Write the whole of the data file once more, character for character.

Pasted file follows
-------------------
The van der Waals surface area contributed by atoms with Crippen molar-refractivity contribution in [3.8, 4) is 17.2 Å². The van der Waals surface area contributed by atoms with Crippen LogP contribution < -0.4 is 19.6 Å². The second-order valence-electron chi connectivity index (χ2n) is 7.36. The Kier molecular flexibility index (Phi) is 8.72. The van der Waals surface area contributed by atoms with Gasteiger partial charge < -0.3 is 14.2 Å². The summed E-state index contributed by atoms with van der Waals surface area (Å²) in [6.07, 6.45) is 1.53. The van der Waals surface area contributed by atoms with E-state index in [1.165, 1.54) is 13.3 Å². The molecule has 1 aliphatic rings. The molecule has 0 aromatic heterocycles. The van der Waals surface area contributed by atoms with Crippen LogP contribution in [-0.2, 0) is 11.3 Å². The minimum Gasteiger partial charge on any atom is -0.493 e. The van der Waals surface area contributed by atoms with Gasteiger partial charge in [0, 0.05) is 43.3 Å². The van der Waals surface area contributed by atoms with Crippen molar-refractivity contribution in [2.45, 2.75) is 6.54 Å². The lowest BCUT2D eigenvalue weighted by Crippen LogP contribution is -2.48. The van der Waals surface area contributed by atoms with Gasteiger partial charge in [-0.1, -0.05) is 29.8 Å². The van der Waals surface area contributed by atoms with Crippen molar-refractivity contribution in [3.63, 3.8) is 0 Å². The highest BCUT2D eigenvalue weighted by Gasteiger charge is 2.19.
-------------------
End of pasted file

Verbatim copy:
The van der Waals surface area contributed by atoms with Crippen molar-refractivity contribution in [3.8, 4) is 17.2 Å². The van der Waals surface area contributed by atoms with Crippen LogP contribution < -0.4 is 19.6 Å². The second-order valence-electron chi connectivity index (χ2n) is 7.36. The Kier molecular flexibility index (Phi) is 8.72. The van der Waals surface area contributed by atoms with Gasteiger partial charge < -0.3 is 14.2 Å². The summed E-state index contributed by atoms with van der Waals surface area (Å²) in [6.07, 6.45) is 1.53. The van der Waals surface area contributed by atoms with E-state index in [1.165, 1.54) is 13.3 Å². The molecule has 1 aliphatic rings. The molecule has 0 aromatic heterocycles. The van der Waals surface area contributed by atoms with Crippen LogP contribution in [-0.2, 0) is 11.3 Å². The minimum Gasteiger partial charge on any atom is -0.493 e. The van der Waals surface area contributed by atoms with Gasteiger partial charge in [0, 0.05) is 43.3 Å². The van der Waals surface area contributed by atoms with Crippen molar-refractivity contribution in [2.45, 2.75) is 6.54 Å². The lowest BCUT2D eigenvalue weighted by Crippen LogP contribution is -2.48. The van der Waals surface area contributed by atoms with Gasteiger partial charge in [-0.1, -0.05) is 29.8 Å². The van der Waals surface area contributed by atoms with Crippen molar-refractivity contribution in [3.63, 3.8) is 0 Å². The highest BCUT2D eigenvalue weighted by Gasteiger charge is 2.19.